Hello Citizens of The Blogosphere,
When I released my first coloring book collection, I got some questions about supplies and techniques for beginners. To answer some of the questions I received, I decided to create a short series called Coloring with Audrey. In this series, I will showcase some of my favorite coloring supplies and basic techniques. To illustrate the techniques I describe, I will share some of the images that I’ve colored from my coloring books.
While there are many art supplies to choose from in the vast universe of adult coloring, the two coloring implements I am most familiar with (and always seem to gravitate towards) are colored pencils and markers.
Colored pencils are great for building gradual layers and creating depth and dimension. Markers are great for laying down color quickly and for creating a more vibrant look. In this post, I will cover colored pencils and in the next, I will cover markers.
Like with all art supplies, colored pencils range in quality and price. One important thing to note is that harder pencils are better for detail and softer pencils are better for blending. This is because the softer a pencil is, the more color will leave on the paper. Harder pencils will leave less color on your paper, which allows you to build up gradual layers or convey textures with your pencils.
As you will soon witness, you don’t need to spend a lot of money to end up with some pretty awesome results.
I colored this picture from my Feminine Florals Coloring and Inspiration Journal using colored pencils that I found at the dollar store. The pencils themselves are noticeably cheap, but if you use the right technique, you can end up with a great final product.
Here are 4 tips on how to make the most of your inexpensive colored pencils!
- Start with a well-designed, drawn and composed image. (You can find my coloring books here 😉)
- Be gentle.Since inexpensive pencils tend to be hard, the best way to use them is to color lightly.
- Layer. Layer. Layer. Use different colors to create tons of layers. This will make colors more vibrant.
- Take your time!- Don’t rush. Gradual layers will help create depth.
The techniques listed above can be used with any colored pencils that are hard or somewhat scratchy. This is also the technique that I use with Rose Art (gasp) and Crayola colored pencils.
As far as inexpensive colored pencils go, Crayola is (and always has been) my brand of choice. Here’s a link to a set of 50 Crayola Colored Pencils on Amazon. This is a great starter set if you are just looking to get started with coloring.
Of course, as a colored pencil fanatic, my collection far exceeds the pencils found at the dollar store. Up next, I will cover two brands of artist grade colored pencils for those of you who want to take coloring projects to the next level.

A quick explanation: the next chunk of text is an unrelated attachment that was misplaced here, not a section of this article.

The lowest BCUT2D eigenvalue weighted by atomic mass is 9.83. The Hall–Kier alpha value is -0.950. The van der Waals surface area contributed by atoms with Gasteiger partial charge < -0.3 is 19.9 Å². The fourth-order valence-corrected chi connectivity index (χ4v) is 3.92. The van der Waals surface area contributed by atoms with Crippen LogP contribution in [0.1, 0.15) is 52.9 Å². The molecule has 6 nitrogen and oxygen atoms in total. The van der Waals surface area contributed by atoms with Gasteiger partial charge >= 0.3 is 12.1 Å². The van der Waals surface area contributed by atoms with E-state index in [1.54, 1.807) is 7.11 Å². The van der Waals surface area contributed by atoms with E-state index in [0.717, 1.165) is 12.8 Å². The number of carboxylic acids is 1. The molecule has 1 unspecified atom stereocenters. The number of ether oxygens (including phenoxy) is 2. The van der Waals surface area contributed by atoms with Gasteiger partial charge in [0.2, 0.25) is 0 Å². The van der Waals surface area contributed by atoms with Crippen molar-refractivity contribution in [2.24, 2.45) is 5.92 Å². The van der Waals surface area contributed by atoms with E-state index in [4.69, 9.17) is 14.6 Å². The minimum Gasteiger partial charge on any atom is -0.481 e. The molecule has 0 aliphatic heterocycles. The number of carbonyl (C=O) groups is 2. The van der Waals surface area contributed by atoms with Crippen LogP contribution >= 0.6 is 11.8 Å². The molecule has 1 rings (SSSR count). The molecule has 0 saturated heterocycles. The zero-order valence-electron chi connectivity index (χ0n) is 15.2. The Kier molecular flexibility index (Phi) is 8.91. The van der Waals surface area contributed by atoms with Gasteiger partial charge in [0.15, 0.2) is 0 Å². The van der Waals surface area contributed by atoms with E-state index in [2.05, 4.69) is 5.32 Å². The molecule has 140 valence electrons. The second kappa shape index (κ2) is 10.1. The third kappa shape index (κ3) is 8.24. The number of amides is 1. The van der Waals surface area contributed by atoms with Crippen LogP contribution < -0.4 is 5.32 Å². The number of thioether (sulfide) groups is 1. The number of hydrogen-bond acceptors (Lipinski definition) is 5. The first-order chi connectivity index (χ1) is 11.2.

If you loved crayons as a kid, these are the colored pencils for you. These pencils are soft, smooth, and great for blending. In fact, out of the countless brands of colored pencils I’ve tried, these are definitely the creamiest and smoothest. Even though these pencils are great, they definitely have their flaws. One of my biggest problems with these pencils is that they are prone to wax bloom, which is a waxy build up that appears on your images if you overwork the surface. Additionally, the soft cores are very brittle and can break easily if you press too hard. Naturally, the pencil’s brittle nature also makes them hard to sharpen. If you choose to buy these pencils, save yourself a world of frustration and invest in an electric sharpener. They make sharpening much faster/easier. Here’s an Electric Sharpener designed for colored pencils.
Typically, you can find these pencils at the art store for about $2-3 each. However, I’ve found that the best value actually comes from buying sets. Amazon is usually the most inexpensive place to buy these pencils. Here’s a good set to start with (48 piece set).
Faber Castel Polychromos pencils are vibrant, oil based and blendable. While these pencils aren’t creamy like the Prismacolors, they are decidedly better at capturing detail and are much easier to sharpen. Also, since these pencils are oil based, rather than wax based, you don’t have to deal with wax build up (wax bloom) on your pictures.
Just like the Prismacolor pencils, Polychromos pencils are about $2-3 per pencil if you buy them open stock at the art store. A great idea is to buy a small set to work with and then decide later on if you want to invest in more. Here is the set of 12 that I started with. If you are ready for a bigger investment, you can buy the entire set of 120 pencils which I currently own and absolutely love.
It’s hard for me to decide which of these pencils is my favorite, because they all have different applications. Likewise, they all work great in concert with one another. Perhaps the most valuable advice I can give you is just to pick up the supplies that you can afford and just play around with them. Art is a process of discovery… have fun exploring.
As always, thanks so much for following my creative journey!
– P.S –
F T C Disclaimer ➳ Some of the links I used are affiliate links which means I earn a small commission on them. You don’t have to use these links but if you’d like to support my art and content it would be much appreciated! This blog post is NOT sponsored
And now… that’s all she wrote. (Literally.)